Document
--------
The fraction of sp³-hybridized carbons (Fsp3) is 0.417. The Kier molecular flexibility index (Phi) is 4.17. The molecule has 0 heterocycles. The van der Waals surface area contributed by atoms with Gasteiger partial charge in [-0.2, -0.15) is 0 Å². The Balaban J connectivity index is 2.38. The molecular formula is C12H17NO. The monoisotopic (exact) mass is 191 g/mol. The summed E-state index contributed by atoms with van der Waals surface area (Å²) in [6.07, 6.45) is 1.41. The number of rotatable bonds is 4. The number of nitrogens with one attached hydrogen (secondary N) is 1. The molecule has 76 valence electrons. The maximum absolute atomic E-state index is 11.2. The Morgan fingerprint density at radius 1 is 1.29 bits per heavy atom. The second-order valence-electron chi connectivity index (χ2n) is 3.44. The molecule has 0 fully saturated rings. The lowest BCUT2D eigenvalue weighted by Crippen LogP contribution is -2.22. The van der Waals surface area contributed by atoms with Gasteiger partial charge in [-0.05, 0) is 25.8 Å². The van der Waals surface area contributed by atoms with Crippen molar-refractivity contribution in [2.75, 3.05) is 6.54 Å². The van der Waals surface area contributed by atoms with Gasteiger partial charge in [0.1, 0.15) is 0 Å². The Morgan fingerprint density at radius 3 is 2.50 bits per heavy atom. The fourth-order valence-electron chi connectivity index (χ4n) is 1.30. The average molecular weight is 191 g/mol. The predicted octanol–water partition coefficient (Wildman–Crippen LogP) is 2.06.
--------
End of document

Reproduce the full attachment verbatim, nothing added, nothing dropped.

The fraction of sp³-hybridized carbons (Fsp3) is 0.417. The Kier molecular flexibility index (Phi) is 4.17. The molecule has 0 heterocycles. The van der Waals surface area contributed by atoms with Gasteiger partial charge in [-0.2, -0.15) is 0 Å². The Balaban J connectivity index is 2.38. The molecular formula is C12H17NO. The monoisotopic (exact) mass is 191 g/mol. The summed E-state index contributed by atoms with van der Waals surface area (Å²) in [6.07, 6.45) is 1.41. The number of rotatable bonds is 4. The number of nitrogens with one attached hydrogen (secondary N) is 1. The molecule has 76 valence electrons. The maximum absolute atomic E-state index is 11.2. The Morgan fingerprint density at radius 1 is 1.29 bits per heavy atom. The second-order valence-electron chi connectivity index (χ2n) is 3.44. The molecule has 0 fully saturated rings. The lowest BCUT2D eigenvalue weighted by Crippen LogP contribution is -2.22. The van der Waals surface area contributed by atoms with Gasteiger partial charge in [-0.05, 0) is 25.8 Å². The van der Waals surface area contributed by atoms with Crippen molar-refractivity contribution in [2.75, 3.05) is 6.54 Å². The van der Waals surface area contributed by atoms with Gasteiger partial charge in [0.1, 0.15) is 0 Å². The Morgan fingerprint density at radius 3 is 2.50 bits per heavy atom. The fourth-order valence-electron chi connectivity index (χ4n) is 1.30. The average molecular weight is 191 g/mol. The predicted octanol–water partition coefficient (Wildman–Crippen LogP) is 2.06.